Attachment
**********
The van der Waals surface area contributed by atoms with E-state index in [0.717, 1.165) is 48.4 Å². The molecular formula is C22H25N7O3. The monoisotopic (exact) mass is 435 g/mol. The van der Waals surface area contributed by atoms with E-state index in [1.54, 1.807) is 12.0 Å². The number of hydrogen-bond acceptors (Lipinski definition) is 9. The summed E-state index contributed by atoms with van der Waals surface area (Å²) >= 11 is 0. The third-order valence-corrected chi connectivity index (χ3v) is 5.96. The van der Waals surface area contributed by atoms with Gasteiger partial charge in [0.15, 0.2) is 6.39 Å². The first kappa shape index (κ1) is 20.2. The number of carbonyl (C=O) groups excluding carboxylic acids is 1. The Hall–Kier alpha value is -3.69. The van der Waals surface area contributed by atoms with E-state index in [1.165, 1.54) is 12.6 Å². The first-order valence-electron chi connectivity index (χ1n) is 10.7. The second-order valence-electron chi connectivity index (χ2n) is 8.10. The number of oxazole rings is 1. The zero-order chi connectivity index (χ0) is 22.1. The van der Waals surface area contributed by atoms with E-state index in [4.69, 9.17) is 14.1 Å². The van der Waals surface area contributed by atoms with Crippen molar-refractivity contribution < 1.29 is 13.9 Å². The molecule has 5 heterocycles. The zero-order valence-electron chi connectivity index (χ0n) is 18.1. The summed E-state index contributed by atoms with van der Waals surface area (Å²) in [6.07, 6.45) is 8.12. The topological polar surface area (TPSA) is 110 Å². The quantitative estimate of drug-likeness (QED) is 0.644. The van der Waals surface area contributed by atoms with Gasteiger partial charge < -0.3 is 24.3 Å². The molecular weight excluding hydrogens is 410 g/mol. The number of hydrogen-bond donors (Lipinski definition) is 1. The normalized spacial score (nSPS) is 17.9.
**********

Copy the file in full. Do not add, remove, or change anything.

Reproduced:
The van der Waals surface area contributed by atoms with E-state index in [0.717, 1.165) is 48.4 Å². The molecular formula is C22H25N7O3. The monoisotopic (exact) mass is 435 g/mol. The van der Waals surface area contributed by atoms with E-state index in [1.54, 1.807) is 12.0 Å². The number of hydrogen-bond acceptors (Lipinski definition) is 9. The summed E-state index contributed by atoms with van der Waals surface area (Å²) >= 11 is 0. The third-order valence-corrected chi connectivity index (χ3v) is 5.96. The van der Waals surface area contributed by atoms with Gasteiger partial charge in [0.15, 0.2) is 6.39 Å². The first kappa shape index (κ1) is 20.2. The number of carbonyl (C=O) groups excluding carboxylic acids is 1. The Hall–Kier alpha value is -3.69. The van der Waals surface area contributed by atoms with E-state index in [1.165, 1.54) is 12.6 Å². The first-order valence-electron chi connectivity index (χ1n) is 10.7. The second-order valence-electron chi connectivity index (χ2n) is 8.10. The number of oxazole rings is 1. The zero-order chi connectivity index (χ0) is 22.1. The van der Waals surface area contributed by atoms with E-state index in [4.69, 9.17) is 14.1 Å². The van der Waals surface area contributed by atoms with Crippen molar-refractivity contribution < 1.29 is 13.9 Å². The molecule has 5 heterocycles. The zero-order valence-electron chi connectivity index (χ0n) is 18.1. The summed E-state index contributed by atoms with van der Waals surface area (Å²) in [6.07, 6.45) is 8.12. The topological polar surface area (TPSA) is 110 Å². The quantitative estimate of drug-likeness (QED) is 0.644. The van der Waals surface area contributed by atoms with Gasteiger partial charge < -0.3 is 24.3 Å². The molecular weight excluding hydrogens is 410 g/mol. The number of hydrogen-bond donors (Lipinski definition) is 1. The normalized spacial score (nSPS) is 17.9.